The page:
The language from WDNR Hydrogeologist Theresa Evanson, P.H.’s letter to drycleaners specifically states, “Despite the projected DERF revenue shortfall and anticipated delays in reimbursements to eligible drycleaners, state law still requires that those responsible for contamination or who own contaminated property undertake investigation and cleanup of those properties.” This is an alarming statement to many drycleaners already involved in the DERF and uncertain when they’ll receive DERF aid. It’s even more disturbing if you’re a dry cleaner who’s trying to refinance or sell his business and who was counting on the DERF to be there if due diligence detected any contamination.

Continue reading “DERF Goes Broke (Again): Historical Insurance Remains Source of Funding”

Good Housekeeping Includes Good Record Keeping

Written by Steve Henshaw, President and CEO of EnviroForensics and PolicyFind
As seen in the December 2009 issue of Western Cleaner & Launderer

PDF Version

You can tell a lot about a drycleaner’s operation by the way that he conducts housekeeping. That is to say that if a drycleaner keeps a clean store, he probably handles chemicals in a manner that minimizes environmental releases. However, good housekeeping alone may not keep you out of hot water with the regulatory agencies.

There are some simple, effective and inexpensive ways to protect your business and your assets from liability by keeping good records. If you’ve ever watched one of the procedural crime dramas, the plot usually turns around “the evidence.” Creating, organizing and maintaining records can be the evidence that keeps you out of trouble. Hazardous waste manifests, perc purchase/disposal records, transporter license numbers and treatment facility identification numbers are all examples of things you should (or, in some cases, must) keep records of. However, those records aren’t just in case of a major problem. They can help you identify a minor problem before it gets serious. Continue reading “Good Housekeeping Includes Good Record Keeping”

How Insurance Archeology Can Assist Dry Cleaners When Environmental Contamination Claims Threaten Their Business

By Steve Henshaw, P.G., President and CEO of EnviroForensics & PolicyFind, in collaboration with David O’Neill, Director of Investigations, PolicyFind
As seen in the October 2009 issue of Western Cleaner & Launderer.

PDF Version

The dry cleaner had gone to the attic in search of his old business package policies. He explained that he had no idea before visiting an attorney that these old expired insurance policies could be of any use to him. Since they were package policies, they contained more than one line of insurance. Parts of the policy provided coverage against damage to his building, against break-ins, storm damage and even workers compensation coverage. As far as he knew, all of this coverage had long ago expired. Why would he still have copies of these old policies? There was no reason, he thought, that he would have kept them. They would have to be in a box or two that he had neglected to put in the dumpster. Continue reading “How Insurance Archeology Can Assist Dry Cleaners When Environmental Contamination Claims Threaten Their Business”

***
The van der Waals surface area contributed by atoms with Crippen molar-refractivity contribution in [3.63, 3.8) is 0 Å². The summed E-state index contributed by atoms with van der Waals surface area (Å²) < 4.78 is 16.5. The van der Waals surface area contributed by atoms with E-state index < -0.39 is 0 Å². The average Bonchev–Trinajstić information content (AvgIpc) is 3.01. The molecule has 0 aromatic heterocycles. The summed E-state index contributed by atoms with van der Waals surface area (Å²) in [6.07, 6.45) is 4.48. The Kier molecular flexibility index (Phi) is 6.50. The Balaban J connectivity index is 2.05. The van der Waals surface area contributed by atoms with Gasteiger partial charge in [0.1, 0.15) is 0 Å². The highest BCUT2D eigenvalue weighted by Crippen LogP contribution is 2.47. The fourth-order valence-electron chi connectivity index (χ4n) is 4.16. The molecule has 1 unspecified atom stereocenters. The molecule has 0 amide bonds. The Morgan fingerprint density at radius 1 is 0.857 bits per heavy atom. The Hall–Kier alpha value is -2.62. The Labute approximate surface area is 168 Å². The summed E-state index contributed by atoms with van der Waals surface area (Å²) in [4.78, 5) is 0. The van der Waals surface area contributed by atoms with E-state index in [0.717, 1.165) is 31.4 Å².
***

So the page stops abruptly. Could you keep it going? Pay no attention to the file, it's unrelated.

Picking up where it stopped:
Using Old Insurance to Cover Investigation and Clean-Up Costs

Written by Steve Henshaw, P.G., President & CEO, EnviroForensics
As seen in the September 2009 issue of Cleaner & Launderer

PDF Version

I heard from some readers that my last few articles were a little too technical and in addressing those comments, I’ve decided to go back to basics. That is to say, what are basic concerns that dry cleaners have? Since this is the Environmental Corner and staying with that topic, it is my experience that one of those basic concerns that dry cleaners might have deals with the questions,“How am I going to pay for an environmental investigation and clean-up?” Old insurance policies may be an answer.

For years I’ve espoused that business owners need to find their old comprehensive general liability (CGL) policies and store them in a safe, dry and fireproof place. CGL policies were purchased by business owners to cover them against all liability exposures of a business unless specifically excluded. Coverage includes products, completed operations, premises and operations, elevators, independent contractors, to name a few. Note the key words, “unless specifically excluded.” These words are very important in determining whether an individual or businesses old insurance policies can be used to pay for environmental investigations and clean-ups.

Continue reading “Using Old Insurance to Cover Investigation and Clean-Up Costs”